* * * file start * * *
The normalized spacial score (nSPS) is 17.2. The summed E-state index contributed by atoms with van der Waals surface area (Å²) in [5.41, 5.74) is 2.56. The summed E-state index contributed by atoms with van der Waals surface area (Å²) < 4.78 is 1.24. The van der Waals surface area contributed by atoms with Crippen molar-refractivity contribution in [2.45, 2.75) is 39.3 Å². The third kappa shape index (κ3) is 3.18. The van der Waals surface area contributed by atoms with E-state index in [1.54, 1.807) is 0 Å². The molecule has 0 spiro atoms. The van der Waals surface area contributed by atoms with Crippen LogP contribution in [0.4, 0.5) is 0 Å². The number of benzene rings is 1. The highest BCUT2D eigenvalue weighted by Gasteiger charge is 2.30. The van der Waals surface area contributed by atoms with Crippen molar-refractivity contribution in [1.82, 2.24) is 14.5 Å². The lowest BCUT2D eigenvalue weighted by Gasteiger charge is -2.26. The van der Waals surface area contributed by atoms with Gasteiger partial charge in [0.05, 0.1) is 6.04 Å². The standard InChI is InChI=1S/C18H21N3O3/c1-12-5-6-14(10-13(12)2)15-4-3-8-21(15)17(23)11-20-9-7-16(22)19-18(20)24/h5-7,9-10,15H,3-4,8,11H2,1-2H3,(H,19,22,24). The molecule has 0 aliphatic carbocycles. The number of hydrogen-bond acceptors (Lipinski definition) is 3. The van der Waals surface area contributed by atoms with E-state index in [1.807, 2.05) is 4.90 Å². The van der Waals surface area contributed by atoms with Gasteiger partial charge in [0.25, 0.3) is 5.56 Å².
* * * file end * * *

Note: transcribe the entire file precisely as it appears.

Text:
The normalized spacial score (nSPS) is 17.2. The summed E-state index contributed by atoms with van der Waals surface area (Å²) in [5.41, 5.74) is 2.56. The summed E-state index contributed by atoms with van der Waals surface area (Å²) < 4.78 is 1.24. The van der Waals surface area contributed by atoms with Crippen molar-refractivity contribution in [2.45, 2.75) is 39.3 Å². The third kappa shape index (κ3) is 3.18. The van der Waals surface area contributed by atoms with E-state index in [1.54, 1.807) is 0 Å². The molecule has 0 spiro atoms. The van der Waals surface area contributed by atoms with Crippen LogP contribution in [0.4, 0.5) is 0 Å². The number of benzene rings is 1. The highest BCUT2D eigenvalue weighted by Gasteiger charge is 2.30. The van der Waals surface area contributed by atoms with Crippen molar-refractivity contribution in [1.82, 2.24) is 14.5 Å². The lowest BCUT2D eigenvalue weighted by Gasteiger charge is -2.26. The van der Waals surface area contributed by atoms with Gasteiger partial charge in [0.05, 0.1) is 6.04 Å². The standard InChI is InChI=1S/C18H21N3O3/c1-12-5-6-14(10-13(12)2)15-4-3-8-21(15)17(23)11-20-9-7-16(22)19-18(20)24/h5-7,9-10,15H,3-4,8,11H2,1-2H3,(H,19,22,24). The molecule has 0 aliphatic carbocycles. The number of hydrogen-bond acceptors (Lipinski definition) is 3. The van der Waals surface area contributed by atoms with E-state index in [1.807, 2.05) is 4.90 Å². The van der Waals surface area contributed by atoms with Gasteiger partial charge in [0.25, 0.3) is 5.56 Å².